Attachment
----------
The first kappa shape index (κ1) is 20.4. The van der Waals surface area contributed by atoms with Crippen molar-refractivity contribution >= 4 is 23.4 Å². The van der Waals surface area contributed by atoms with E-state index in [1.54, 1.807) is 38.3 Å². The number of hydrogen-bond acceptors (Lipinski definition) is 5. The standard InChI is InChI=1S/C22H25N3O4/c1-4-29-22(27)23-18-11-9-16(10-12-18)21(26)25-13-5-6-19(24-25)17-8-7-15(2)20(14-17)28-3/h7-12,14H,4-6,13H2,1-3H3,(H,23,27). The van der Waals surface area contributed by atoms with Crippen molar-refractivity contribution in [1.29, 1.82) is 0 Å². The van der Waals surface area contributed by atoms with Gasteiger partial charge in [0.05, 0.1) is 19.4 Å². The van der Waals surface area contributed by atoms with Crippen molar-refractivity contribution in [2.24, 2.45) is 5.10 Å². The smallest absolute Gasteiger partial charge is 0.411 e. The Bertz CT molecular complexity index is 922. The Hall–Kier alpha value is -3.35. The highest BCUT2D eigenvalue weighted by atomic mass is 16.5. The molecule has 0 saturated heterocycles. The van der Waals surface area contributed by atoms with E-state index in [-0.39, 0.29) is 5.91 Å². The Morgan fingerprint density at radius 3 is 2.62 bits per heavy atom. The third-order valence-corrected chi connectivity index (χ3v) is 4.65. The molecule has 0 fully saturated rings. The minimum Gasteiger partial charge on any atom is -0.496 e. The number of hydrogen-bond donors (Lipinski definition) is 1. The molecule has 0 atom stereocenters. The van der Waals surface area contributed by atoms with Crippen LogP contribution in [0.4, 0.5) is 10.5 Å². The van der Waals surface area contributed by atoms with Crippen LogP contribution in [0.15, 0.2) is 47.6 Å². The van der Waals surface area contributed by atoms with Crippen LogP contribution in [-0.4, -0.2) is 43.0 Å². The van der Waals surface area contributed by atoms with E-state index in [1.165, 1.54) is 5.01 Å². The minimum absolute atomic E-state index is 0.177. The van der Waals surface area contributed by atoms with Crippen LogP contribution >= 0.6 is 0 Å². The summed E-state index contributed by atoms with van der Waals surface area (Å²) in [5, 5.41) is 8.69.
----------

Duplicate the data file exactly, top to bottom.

The first kappa shape index (κ1) is 20.4. The van der Waals surface area contributed by atoms with Crippen molar-refractivity contribution >= 4 is 23.4 Å². The van der Waals surface area contributed by atoms with E-state index in [1.54, 1.807) is 38.3 Å². The number of hydrogen-bond acceptors (Lipinski definition) is 5. The standard InChI is InChI=1S/C22H25N3O4/c1-4-29-22(27)23-18-11-9-16(10-12-18)21(26)25-13-5-6-19(24-25)17-8-7-15(2)20(14-17)28-3/h7-12,14H,4-6,13H2,1-3H3,(H,23,27). The van der Waals surface area contributed by atoms with Crippen molar-refractivity contribution in [1.29, 1.82) is 0 Å². The van der Waals surface area contributed by atoms with Gasteiger partial charge in [0.05, 0.1) is 19.4 Å². The van der Waals surface area contributed by atoms with Crippen molar-refractivity contribution in [2.24, 2.45) is 5.10 Å². The smallest absolute Gasteiger partial charge is 0.411 e. The Bertz CT molecular complexity index is 922. The Hall–Kier alpha value is -3.35. The highest BCUT2D eigenvalue weighted by atomic mass is 16.5. The molecule has 0 saturated heterocycles. The van der Waals surface area contributed by atoms with E-state index in [-0.39, 0.29) is 5.91 Å². The Morgan fingerprint density at radius 3 is 2.62 bits per heavy atom. The third-order valence-corrected chi connectivity index (χ3v) is 4.65. The molecule has 0 fully saturated rings. The minimum Gasteiger partial charge on any atom is -0.496 e. The number of hydrogen-bond donors (Lipinski definition) is 1. The molecule has 0 atom stereocenters. The van der Waals surface area contributed by atoms with Crippen LogP contribution in [0.4, 0.5) is 10.5 Å². The van der Waals surface area contributed by atoms with Crippen LogP contribution in [0.15, 0.2) is 47.6 Å². The van der Waals surface area contributed by atoms with Crippen LogP contribution in [-0.4, -0.2) is 43.0 Å². The van der Waals surface area contributed by atoms with E-state index in [1.165, 1.54) is 5.01 Å². The minimum absolute atomic E-state index is 0.177. The van der Waals surface area contributed by atoms with Crippen LogP contribution >= 0.6 is 0 Å². The summed E-state index contributed by atoms with van der Waals surface area (Å²) in [5, 5.41) is 8.69.